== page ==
5.2.1. Penicillin V

Compared with penicillin G, penicillin V stays for a longer time in blood circulation [12]. Tablet of 500 milligrams (mg) penicillin V is recommended every 6 hours taking by mouth [17]. Moreover, 2–4 g penicillin V every 4–6 hours combined with 500 mg metronidazole intravenous (IV) or orally every 8 hours could also be prescribed [31].

5.2.2. Amoxicillin

Amoxicillin is a penicillin antibiotic that acts against Gram-negative bacilli [6, 35]. Amoxicillin is commonly considered to be the first line of treatment in nonallergic patients [36]. It is the most frequently prescribed antibiotic accounting [37]. Some practitioners also prefer to administer the combination of amoxicillin and metronidazole or amoxicillin/clavulanate to treat odontogenic infection [38, 39]. The therapeutic dosage for amoxicillin is 500 mg every 8 hours or 1000 mg every 12 hours [21].

5.2.3. Amoxicillin with Clavulanic Acid (Co-Amoxiclav)

Amoxicillin with clavulanic acid (co-amoxiclav) is a broad-spectrum antibiotic that is believed to be the second most prescribed antibiotic by dentists [9]. It has been shown that all the bacteria that were extracted from an odontogenic abscess were susceptible to the agent [33]. Besides, in the case of amoxicillin resistance, the administration of co-amoxiclav or metronidazole is suggested [40]. A high dose of co-amoxiclav (875/125 mg every 8 hours or 2000/125 mg every 12 hours) is a proper choice in the cases of severe odontogenic infections, such as abscess and pulpitis [41]. The dental practitioners should be aware that the drug could result in some levels of hepatotoxicity; besides, it can change the orogastrointestinal normal microbiota causing candidiasis or even Clostridium difficile infection [42].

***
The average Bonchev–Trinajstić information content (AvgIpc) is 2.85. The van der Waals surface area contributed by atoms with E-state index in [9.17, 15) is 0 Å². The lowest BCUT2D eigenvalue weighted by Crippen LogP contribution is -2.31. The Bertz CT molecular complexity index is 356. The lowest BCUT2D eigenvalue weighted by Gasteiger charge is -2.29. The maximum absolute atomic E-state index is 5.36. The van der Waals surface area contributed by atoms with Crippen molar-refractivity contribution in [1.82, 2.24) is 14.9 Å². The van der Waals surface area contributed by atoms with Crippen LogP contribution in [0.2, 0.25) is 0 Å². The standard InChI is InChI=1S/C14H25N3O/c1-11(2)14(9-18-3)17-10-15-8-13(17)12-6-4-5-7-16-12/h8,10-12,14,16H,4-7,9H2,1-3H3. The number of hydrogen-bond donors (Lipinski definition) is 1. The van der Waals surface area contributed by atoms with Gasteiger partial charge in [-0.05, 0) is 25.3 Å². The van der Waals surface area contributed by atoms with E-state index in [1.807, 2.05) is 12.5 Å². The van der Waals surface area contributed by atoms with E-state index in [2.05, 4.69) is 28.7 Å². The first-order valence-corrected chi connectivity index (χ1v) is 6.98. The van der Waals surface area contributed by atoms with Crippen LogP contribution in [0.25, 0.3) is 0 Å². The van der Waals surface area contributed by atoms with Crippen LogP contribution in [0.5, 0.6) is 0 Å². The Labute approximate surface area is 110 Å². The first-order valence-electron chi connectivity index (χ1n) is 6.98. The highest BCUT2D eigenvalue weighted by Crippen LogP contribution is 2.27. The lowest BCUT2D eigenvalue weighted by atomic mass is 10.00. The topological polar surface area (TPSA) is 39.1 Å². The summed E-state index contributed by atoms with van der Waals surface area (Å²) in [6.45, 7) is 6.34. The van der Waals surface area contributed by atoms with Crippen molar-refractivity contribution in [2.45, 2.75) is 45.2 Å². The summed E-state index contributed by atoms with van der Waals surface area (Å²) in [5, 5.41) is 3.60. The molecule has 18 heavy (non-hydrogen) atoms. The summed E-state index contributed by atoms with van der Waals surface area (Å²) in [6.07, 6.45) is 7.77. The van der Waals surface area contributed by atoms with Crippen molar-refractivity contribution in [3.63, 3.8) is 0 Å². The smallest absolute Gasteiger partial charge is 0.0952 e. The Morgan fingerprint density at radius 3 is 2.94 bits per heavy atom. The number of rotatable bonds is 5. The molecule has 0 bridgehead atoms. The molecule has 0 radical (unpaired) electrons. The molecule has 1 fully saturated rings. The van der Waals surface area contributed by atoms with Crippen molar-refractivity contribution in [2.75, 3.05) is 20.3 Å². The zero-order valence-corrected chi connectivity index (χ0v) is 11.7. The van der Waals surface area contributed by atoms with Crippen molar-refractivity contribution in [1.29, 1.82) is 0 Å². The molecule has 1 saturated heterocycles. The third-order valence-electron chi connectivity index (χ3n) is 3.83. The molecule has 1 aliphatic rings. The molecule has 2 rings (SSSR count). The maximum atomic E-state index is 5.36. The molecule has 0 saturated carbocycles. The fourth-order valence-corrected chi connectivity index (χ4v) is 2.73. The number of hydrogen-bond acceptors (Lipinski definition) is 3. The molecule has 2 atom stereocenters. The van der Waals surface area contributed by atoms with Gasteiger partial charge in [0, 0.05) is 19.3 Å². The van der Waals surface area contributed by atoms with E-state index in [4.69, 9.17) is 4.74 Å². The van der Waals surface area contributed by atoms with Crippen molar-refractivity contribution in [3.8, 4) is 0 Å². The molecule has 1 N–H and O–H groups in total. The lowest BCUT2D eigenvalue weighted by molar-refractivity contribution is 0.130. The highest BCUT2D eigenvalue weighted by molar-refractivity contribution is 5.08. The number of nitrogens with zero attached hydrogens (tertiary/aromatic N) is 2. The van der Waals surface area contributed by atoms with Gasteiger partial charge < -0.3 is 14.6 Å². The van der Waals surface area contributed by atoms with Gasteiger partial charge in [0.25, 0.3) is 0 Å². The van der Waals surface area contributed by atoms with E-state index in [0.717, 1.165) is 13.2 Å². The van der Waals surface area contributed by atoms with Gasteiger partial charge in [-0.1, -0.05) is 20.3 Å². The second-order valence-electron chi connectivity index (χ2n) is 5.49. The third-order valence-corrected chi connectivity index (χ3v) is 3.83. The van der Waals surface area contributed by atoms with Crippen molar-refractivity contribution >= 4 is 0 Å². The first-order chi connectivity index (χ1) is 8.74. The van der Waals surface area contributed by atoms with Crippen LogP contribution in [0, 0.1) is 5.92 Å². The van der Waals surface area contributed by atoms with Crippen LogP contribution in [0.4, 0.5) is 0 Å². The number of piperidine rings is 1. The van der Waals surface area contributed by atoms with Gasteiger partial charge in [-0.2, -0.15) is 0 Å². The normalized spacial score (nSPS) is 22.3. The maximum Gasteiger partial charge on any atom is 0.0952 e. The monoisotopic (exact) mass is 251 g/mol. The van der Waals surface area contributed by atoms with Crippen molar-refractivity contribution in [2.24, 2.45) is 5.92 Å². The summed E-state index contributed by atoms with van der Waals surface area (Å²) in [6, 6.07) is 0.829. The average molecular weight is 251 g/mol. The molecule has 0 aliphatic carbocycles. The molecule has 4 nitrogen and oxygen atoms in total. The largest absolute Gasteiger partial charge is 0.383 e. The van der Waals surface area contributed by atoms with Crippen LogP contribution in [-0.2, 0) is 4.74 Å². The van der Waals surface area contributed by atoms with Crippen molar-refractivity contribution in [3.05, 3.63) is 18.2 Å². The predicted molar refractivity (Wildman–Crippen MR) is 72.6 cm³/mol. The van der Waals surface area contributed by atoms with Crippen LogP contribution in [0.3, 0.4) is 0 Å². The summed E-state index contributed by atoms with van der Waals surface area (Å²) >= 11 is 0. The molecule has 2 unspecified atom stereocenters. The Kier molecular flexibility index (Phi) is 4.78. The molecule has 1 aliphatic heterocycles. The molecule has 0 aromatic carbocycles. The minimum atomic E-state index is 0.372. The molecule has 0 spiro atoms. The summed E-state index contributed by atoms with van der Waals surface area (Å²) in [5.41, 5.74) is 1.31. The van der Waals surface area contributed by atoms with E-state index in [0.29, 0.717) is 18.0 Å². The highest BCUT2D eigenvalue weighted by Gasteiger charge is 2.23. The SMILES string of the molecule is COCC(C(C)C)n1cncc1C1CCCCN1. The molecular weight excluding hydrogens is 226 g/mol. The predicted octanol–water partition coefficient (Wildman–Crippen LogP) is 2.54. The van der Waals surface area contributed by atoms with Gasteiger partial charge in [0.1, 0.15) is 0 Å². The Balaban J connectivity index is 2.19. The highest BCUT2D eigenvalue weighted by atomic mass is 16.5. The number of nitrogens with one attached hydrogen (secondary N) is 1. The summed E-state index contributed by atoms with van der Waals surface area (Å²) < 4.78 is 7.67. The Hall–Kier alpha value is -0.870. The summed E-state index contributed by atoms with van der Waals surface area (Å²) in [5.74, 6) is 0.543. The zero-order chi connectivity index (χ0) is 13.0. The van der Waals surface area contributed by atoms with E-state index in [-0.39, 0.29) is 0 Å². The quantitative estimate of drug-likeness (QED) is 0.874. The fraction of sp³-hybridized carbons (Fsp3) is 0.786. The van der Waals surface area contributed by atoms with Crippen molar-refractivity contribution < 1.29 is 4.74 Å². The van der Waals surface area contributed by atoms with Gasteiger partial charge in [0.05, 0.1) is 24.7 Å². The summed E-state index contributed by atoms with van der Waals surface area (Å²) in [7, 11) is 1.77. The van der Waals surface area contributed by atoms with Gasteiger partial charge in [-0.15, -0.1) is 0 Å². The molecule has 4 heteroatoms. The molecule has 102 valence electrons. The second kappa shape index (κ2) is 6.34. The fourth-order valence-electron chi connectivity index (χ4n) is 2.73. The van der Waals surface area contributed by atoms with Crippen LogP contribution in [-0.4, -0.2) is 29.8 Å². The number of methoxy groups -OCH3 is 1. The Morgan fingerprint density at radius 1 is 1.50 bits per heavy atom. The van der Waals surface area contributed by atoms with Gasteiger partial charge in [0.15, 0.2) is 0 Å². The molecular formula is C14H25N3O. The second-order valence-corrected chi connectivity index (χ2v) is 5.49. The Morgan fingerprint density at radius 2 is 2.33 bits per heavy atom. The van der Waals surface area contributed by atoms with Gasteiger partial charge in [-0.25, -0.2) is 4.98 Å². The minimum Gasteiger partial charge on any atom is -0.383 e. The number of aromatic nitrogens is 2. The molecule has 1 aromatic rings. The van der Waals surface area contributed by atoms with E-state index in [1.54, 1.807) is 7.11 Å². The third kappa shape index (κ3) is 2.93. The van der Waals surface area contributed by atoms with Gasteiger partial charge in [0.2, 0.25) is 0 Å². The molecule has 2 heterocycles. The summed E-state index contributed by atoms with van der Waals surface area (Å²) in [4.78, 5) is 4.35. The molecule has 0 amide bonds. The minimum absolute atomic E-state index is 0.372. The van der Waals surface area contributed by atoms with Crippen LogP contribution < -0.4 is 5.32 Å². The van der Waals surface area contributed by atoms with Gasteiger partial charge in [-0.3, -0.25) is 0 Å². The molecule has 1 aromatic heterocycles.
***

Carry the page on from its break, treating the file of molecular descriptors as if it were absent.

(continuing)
5.2.4. Ampicillin

Ampicillin is categorized as a broad-spectrum beta-lactam antibiotic that has bactericidal activity [7]. The drug antibacterial activity mostly covers the Gram-positive bacilli, but it acts less effectively than amoxicillin [6]. Moreover, ampicillin mainly acts against aerobic bacteria, and it could be simultaneously prescribed with metronidazole to more efficiently fight anaerobic bacteria of odontogenic infections [43]. The agent is commonly used for patients who cannot orally take drugs, and the prophylaxis dosage is 2 mg IV or intramuscular (IM) half an hour before the procedure [20]. Furthermore, ampicillin-sulbactam could be prescribed 3 g intravenously every 6 hours [29]. The coadministration of ampicillin and clindamycin could increase the risk of pseudomembranous [44].

5.2.5. Cephalosporin

Cephalosporins are classified in beta-lactam antibiotics and can inhibit the biosynthesis of bacterial cell walls [38]. Cephalosporins can act against aerobic bacteria, and their combination with metronidazole could cover both aerobic and anaerobic bacteria [43]. Cephalexin and cefazolin are among the most commonly prescribed first-generation cephalosporins in dental practice [45]. Cephalexin could be prescribed for penicillin-allergic patients, with the dosage of 2 g orally 1 h before dental procedures [20]. Cefazolin is suggested for patients who are allergic to penicillin and cannot take the medication by mouth, with the dosage of 1 g IV or IM 30 minutes before the procedure [20]. Older studies recommended not to use cephalosporins in penicillin-allergic patients, while more recent investigations showed that there is little cross-activity between penicillin and cephalosporins [46]. Studies also mentioned that while the cephalosporins have few side effects and better antimicrobial activity, amoxicillin is still the drug of choice for the treatment of odontogenic infections [46, 47]. The patients who were treated with cephalosporins might have higher risks of colonization of Candida albicans and yeast [48].

5.3. Nitroimidazoles